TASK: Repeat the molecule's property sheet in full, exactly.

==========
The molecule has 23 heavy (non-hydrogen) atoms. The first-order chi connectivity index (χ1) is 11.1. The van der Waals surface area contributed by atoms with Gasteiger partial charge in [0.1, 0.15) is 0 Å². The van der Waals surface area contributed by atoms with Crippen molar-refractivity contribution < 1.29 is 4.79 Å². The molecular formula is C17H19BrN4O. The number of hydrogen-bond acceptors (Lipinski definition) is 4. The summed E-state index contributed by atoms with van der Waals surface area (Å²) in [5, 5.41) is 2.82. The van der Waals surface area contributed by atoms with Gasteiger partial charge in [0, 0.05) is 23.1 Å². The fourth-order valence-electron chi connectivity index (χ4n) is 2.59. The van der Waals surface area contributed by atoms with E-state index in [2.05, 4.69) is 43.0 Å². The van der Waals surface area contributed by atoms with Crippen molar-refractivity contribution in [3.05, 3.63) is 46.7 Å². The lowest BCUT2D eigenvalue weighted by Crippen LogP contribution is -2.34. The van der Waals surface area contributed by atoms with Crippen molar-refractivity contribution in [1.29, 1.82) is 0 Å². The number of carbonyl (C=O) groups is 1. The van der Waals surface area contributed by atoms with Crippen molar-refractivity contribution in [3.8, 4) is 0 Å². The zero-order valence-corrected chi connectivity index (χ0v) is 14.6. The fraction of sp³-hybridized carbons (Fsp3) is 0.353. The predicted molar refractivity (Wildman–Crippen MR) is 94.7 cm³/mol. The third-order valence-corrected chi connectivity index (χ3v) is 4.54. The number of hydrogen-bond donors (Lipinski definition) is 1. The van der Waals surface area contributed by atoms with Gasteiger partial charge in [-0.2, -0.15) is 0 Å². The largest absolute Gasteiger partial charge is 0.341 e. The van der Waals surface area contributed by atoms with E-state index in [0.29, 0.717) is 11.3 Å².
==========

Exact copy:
The molecule has 23 heavy (non-hydrogen) atoms. The first-order chi connectivity index (χ1) is 11.1. The van der Waals surface area contributed by atoms with Gasteiger partial charge in [0.1, 0.15) is 0 Å². The van der Waals surface area contributed by atoms with Crippen molar-refractivity contribution < 1.29 is 4.79 Å². The molecular formula is C17H19BrN4O. The number of hydrogen-bond acceptors (Lipinski definition) is 4. The summed E-state index contributed by atoms with van der Waals surface area (Å²) in [5, 5.41) is 2.82. The van der Waals surface area contributed by atoms with Gasteiger partial charge in [0, 0.05) is 23.1 Å². The fourth-order valence-electron chi connectivity index (χ4n) is 2.59. The van der Waals surface area contributed by atoms with E-state index in [2.05, 4.69) is 43.0 Å². The van der Waals surface area contributed by atoms with Crippen molar-refractivity contribution in [3.05, 3.63) is 46.7 Å². The lowest BCUT2D eigenvalue weighted by Crippen LogP contribution is -2.34. The van der Waals surface area contributed by atoms with Crippen molar-refractivity contribution in [1.29, 1.82) is 0 Å². The number of carbonyl (C=O) groups is 1. The van der Waals surface area contributed by atoms with Crippen molar-refractivity contribution in [3.8, 4) is 0 Å². The zero-order valence-corrected chi connectivity index (χ0v) is 14.6. The fraction of sp³-hybridized carbons (Fsp3) is 0.353. The predicted molar refractivity (Wildman–Crippen MR) is 94.7 cm³/mol. The third-order valence-corrected chi connectivity index (χ3v) is 4.54. The number of hydrogen-bond donors (Lipinski definition) is 1. The van der Waals surface area contributed by atoms with Gasteiger partial charge in [-0.2, -0.15) is 0 Å². The largest absolute Gasteiger partial charge is 0.341 e. The van der Waals surface area contributed by atoms with E-state index in [0.29, 0.717) is 11.3 Å².